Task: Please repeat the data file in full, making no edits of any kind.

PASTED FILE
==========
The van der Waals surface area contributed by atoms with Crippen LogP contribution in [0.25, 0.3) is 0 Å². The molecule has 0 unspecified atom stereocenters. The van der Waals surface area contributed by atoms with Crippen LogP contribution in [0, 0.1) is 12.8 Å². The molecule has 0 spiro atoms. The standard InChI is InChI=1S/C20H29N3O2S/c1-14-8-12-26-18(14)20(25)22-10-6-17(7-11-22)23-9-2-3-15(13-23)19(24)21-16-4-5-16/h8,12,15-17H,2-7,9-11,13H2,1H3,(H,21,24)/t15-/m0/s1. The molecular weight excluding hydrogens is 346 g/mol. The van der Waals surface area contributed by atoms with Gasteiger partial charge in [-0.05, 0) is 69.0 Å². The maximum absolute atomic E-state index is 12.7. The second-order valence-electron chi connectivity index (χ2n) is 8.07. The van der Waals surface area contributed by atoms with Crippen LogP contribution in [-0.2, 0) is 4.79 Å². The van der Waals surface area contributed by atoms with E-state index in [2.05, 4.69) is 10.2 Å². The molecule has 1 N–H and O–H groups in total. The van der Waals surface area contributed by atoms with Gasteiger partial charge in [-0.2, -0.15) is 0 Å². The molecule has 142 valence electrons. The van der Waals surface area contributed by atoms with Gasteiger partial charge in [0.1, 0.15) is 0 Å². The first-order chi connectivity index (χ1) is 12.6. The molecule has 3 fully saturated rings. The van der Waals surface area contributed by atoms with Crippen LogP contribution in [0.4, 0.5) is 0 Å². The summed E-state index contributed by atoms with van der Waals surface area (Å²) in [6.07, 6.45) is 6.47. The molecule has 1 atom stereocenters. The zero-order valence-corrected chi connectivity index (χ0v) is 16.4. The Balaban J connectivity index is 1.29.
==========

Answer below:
The van der Waals surface area contributed by atoms with Crippen LogP contribution in [0.25, 0.3) is 0 Å². The molecule has 0 unspecified atom stereocenters. The van der Waals surface area contributed by atoms with Crippen LogP contribution in [0, 0.1) is 12.8 Å². The molecule has 0 spiro atoms. The standard InChI is InChI=1S/C20H29N3O2S/c1-14-8-12-26-18(14)20(25)22-10-6-17(7-11-22)23-9-2-3-15(13-23)19(24)21-16-4-5-16/h8,12,15-17H,2-7,9-11,13H2,1H3,(H,21,24)/t15-/m0/s1. The molecular weight excluding hydrogens is 346 g/mol. The van der Waals surface area contributed by atoms with Gasteiger partial charge in [-0.05, 0) is 69.0 Å². The maximum absolute atomic E-state index is 12.7. The second-order valence-electron chi connectivity index (χ2n) is 8.07. The van der Waals surface area contributed by atoms with Crippen LogP contribution in [-0.2, 0) is 4.79 Å². The van der Waals surface area contributed by atoms with E-state index in [2.05, 4.69) is 10.2 Å². The molecule has 1 N–H and O–H groups in total. The van der Waals surface area contributed by atoms with Gasteiger partial charge in [-0.2, -0.15) is 0 Å². The molecule has 142 valence electrons. The van der Waals surface area contributed by atoms with Gasteiger partial charge in [0.1, 0.15) is 0 Å². The first-order chi connectivity index (χ1) is 12.6. The molecule has 3 fully saturated rings. The van der Waals surface area contributed by atoms with Crippen LogP contribution in [0.4, 0.5) is 0 Å². The summed E-state index contributed by atoms with van der Waals surface area (Å²) in [6.07, 6.45) is 6.47. The molecule has 1 atom stereocenters. The zero-order valence-corrected chi connectivity index (χ0v) is 16.4. The Balaban J connectivity index is 1.29.